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The Rick and Morty epidemic

Since its premiere in December 2013, popularity of the animated series Rick and Morty has grown exponentially. I was pretty late to the party when I was first introduced to the show this past summer, but now Im OK with being fashionably late. At the risk of sounding like a hater, I can say after watching several episodes of repetitive belching and drunk jokes that it isnt my cup of tea. And the fanbase for the show is beginning to get a pretty terrible rap, as well.

The humor within the show is absolutely absurd. It follows Rick, a sociopathic scientist, and his grandson, Morty, who go on adventures via Ricks scientific inventions created in his daughter Beths garage. The point of the show seems to be rooted in the belief that life is meaningless and irrational, but the result is episodes too scatter-brained and so over-the-top in attempts at getting a laugh that it becomes boring.

Since the third season began this past April, I noticed references to Rick and Morty frequently on my social media feeds. As Rick and Mortys fame increased, more negative reactions to the shows fanbase started popping up.

The overarching critique of the shows fans is their tendency to be a bit nerdy. This wouldnt appear to be a bad thing, that is until they start becoming condescending. Rick and Morty fans are notorious for their you just dont get it attitude, proclaiming that the TV show is far more complex than its catchphrases Wubba lubba dub dub and PICKLE RIIIICK.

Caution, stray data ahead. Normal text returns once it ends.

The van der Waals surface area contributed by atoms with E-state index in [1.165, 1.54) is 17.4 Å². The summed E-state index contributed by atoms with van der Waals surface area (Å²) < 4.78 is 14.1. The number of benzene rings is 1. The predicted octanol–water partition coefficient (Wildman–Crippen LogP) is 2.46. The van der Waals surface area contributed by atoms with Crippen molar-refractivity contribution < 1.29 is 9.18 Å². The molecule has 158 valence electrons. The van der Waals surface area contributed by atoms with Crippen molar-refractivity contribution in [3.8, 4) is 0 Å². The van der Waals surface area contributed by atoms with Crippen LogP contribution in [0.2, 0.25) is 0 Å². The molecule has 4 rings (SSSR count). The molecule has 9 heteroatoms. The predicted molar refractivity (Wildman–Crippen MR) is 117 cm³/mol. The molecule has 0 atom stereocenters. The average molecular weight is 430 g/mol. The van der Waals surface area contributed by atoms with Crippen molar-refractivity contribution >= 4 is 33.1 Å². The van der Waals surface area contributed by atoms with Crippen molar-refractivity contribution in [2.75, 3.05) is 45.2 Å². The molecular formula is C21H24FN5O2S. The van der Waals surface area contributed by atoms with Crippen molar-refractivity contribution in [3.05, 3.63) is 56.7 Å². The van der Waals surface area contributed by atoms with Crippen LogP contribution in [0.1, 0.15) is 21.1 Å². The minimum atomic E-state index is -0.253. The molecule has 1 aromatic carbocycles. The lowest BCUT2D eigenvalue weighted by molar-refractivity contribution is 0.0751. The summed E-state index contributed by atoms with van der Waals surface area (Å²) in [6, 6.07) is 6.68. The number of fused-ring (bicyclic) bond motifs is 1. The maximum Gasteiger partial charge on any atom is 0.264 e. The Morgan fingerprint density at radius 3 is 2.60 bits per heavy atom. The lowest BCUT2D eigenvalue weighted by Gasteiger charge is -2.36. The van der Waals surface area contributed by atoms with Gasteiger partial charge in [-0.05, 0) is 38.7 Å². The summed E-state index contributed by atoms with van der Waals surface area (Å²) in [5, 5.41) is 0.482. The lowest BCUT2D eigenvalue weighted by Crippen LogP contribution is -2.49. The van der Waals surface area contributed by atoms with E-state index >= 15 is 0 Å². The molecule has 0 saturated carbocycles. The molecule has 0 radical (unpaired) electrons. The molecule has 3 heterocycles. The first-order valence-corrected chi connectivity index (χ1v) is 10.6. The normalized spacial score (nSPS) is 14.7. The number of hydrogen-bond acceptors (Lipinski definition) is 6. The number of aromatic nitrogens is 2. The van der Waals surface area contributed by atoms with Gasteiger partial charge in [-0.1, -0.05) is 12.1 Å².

An incident almost as strange as the show happened about two weeks ago when McDonalds and Rick and Morty united. Szechuan sauce was referenced in the first episode of season three when Rick was fighting Ricks from other dimensions just so he could get more Szechuan sauce from McDonalds. This episode represents the type of nuanced meaning that fans praise the show for: Rick is actually depressed and empty, despite having every possible material thing that could make him happy.

So, on Oct. 7, McDonalds decided to bring back Szechaun sauce in limited quantities at participating locations. Fans of Rick and Morty lined up for hours at various McDonalds stores only to find out that most locations had hardly any of the sauce at all.

Quite a few fans were upset about this; some carried signs demanding Szechuan sauce and chanted, We want sauce! at McDonalds workers. In fact, if you Google Rick and Morty Szechuan sauce angry fan, youre likely to find a video showing probably the most cringe-worthy behavior of any person ever.

In the video, a young man freaks out on a cashier at the fast food establishment, literally jumping up and down on the counter while yelling and demanding the sauce. He then proceeds to get into the fetal position on the floor, making verbal references to the show.

This, obviously, gave people even more reason to loathe the shows fanbase. Not only are some of them just too uncomfortably die-hard, but others consider themselves smart simply for watching the show.

My favorite tweet in response to this kind of attitude comes from Twitter user @mineifiwildout: how do rick n morty fans even have time to watch the show between discovering scientific breakthroughs n performing open heart surgeries.

If youre a fan of the show and dont act like any of the aforementioned fans, then go ahead and keep doing you. Im not going to hate on people just for watching a show I dont enjoy. But fans that believe watching Rick and Morty makes them a genius, just stop. Dont let Rick and Morty become the next Big Bang Theory (if it hasnt already).

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